I loved The Road. I'd tried Cormac before, and he is SOOOO bleak. But something about The Road was different, maybe because it wasn't a contemporary setting. Don't know if I'd want to see it as a movie tho.

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  3. I don't know if I could pick a favorite. I loved Jimmy Buffet's A Pirate Looks at 50," which promptly became a gift for my friends as they approached 50. http://nickisnook.net/2009/10/09/great-books-week-friday-special-gift/

    I re-read, usually an annual experience, Spencer Johnson's "Who Moved My Cheese?" http://nickisnook.net/2009/09/02/book-recommendation-who-moved-my-cheese/

    I loved Suzy Welch's "10-10-10: A Life Transforming Idea." http://nickisnook.net/2009/05/11/book-review-10-10-10-a-life-transforming-idea/

    I also devoured Jean Hanff Korelitz's "Admission." http://nickisnook.net/2009/08/20/admission-book-review/

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  4. Amy Lemmon's collection of poetry, "Saint Nobody" (Red Hen Press) was a joyful find.

    And in the perpetually interruptive lifestyle of a single parent, poetry is one of those things that you can pick up and set down and pick up again.

    I highly recommend this book (Amazon and B&N both have it online). Lemmon's poetry has everything - heartbreak, parenting, elegant music that only the finest poetics provide.

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  5. I love this post but it makes me so sad. Books have fallen by the wayside. Time for reading has been replaced by blogging (also reading?) and by trying to trace the whereabouts of my peaceful mind and sanity once the kids have gone to bed. Not sure I'll ever find it, but I gain a little bit of serenity with mind-numbing television, movies of every genre, and then there are the nights (plenty) that I sit and listen to--and stare at--the fire.

    Oh novels, how I miss you. Cannot even remember what I have read this year. Now THAT, is BLEAK. Olive Kittredge? Yes. Good. Am now attempting to re-read The Time Traveler's Wife after seeing the movie. Have about 35 books on the shelf just waiting for me, a cozy blanket, and time.

    I always recommend this one...but try The History of Love by Nicole Krauss. One of my absolute favorites. Might have been from 2008...does this count as a quick pick for 09?

    :)

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  6. I loved The Road and The Unaccustomed Earth (I just can't stop myself from picking up something she has written, the writing is so beautiful). I also liked the Book Thief and the Kite Runner. Two nonfictions I enjoyed were the Worst Hard Times (about the dust bowl during the depression and Emperors of Chocolate (about the rivalry between Hershey and Mars). I should point out, redundantly after listing those books that I like darker books. I picked up the History of Love from the library yesterday to read.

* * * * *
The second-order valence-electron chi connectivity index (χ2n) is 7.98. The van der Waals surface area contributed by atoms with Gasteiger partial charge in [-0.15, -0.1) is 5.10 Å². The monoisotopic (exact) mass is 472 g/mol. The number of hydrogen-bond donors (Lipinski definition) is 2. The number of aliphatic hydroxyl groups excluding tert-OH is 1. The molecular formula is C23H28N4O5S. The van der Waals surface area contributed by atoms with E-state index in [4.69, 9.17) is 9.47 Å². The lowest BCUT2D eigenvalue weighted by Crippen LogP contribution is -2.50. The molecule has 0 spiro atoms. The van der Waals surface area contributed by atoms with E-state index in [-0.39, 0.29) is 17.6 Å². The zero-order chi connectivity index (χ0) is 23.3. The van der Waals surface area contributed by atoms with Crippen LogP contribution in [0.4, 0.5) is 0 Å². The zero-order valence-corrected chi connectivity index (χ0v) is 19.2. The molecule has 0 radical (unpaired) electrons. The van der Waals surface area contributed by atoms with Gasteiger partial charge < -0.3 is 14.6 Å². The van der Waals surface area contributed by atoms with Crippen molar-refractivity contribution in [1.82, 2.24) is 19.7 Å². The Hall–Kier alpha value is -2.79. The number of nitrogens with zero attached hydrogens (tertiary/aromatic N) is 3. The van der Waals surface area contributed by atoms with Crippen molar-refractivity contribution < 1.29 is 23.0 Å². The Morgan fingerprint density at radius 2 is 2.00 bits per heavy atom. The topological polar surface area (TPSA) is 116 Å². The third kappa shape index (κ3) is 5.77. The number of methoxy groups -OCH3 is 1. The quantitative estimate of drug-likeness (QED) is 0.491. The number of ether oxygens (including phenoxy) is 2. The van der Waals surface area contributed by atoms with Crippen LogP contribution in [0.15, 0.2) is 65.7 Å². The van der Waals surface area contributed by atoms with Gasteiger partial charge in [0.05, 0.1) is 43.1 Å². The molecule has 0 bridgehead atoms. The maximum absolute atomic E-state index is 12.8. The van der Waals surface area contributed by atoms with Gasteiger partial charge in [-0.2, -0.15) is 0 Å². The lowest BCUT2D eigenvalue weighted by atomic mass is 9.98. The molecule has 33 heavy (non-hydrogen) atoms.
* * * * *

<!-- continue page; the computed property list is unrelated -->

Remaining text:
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  7. I devoured Diane Setterfield's "The Thirteenth Tale." (http://www.amazon.com/Thirteenth-Tale-Novel-Diane-Setterfield/dp/0743298020) I think that was my favorite, by far.

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  8. such FANTASTIC recs... i am so biased towards jhumpa lahiri and so i would in then suggest her book "the namesake." also another fave of mine this past year was "still alice" by lisa genova... so terrific with an amazing perspective since the narrator is the main character who happens to have early onset alzheimers.

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  9. Yeah, The Road. So good. Unlike you though, I will be going to see Viggo in it. :)

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  10. Hi Kristen, I had a great reading year. All I read now are memoirs, since I'm forever teaching myself to write.

    If I have to pick, I'd say my favorite book was Elizabeth McCracken's "An Exact Replica of a Figment of My Imagination," an exquisitely constructed memoir of her stillborn baby spliced in with the live baby she's holding a year later - funny and tragic - love, love, love it.

    I also loved "Autobiography of a Face" by Lucy Grealy and the better yet "Truth and Beauty," Anne Patchett's memoir about her friendship with Lucy Grealy.

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  11. I'm not sure I can answer this yet; I have to think back. But, I LOVE LOVE LOVE Operating Instructions, and I just had to tell you that Anne Lamott has a place in a post I've been working on. Perhaps time to revisit it and get it out there. Thanks, Kristen!

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  12. I just hopped over from Trains, Tutus and Twizzlers and am delighted I did. A blog with posts labeled Anne Lamont? Yes, please!
    Operating Instructions was the best, or at least most personally relevant and meaningful, book I read in 2008, just after the birth of my son.
    In 2009 I read and loved Marilynne Robinson's Houskeeping; Michael Pollan's In Defense of Food; Jennifer Haigh's The Condition; Jane Smiley's One Thousand Acres; and Mary Karr's memoir, The Liar's Club.
    Thanks for sharing your list and for including a book for the little ones.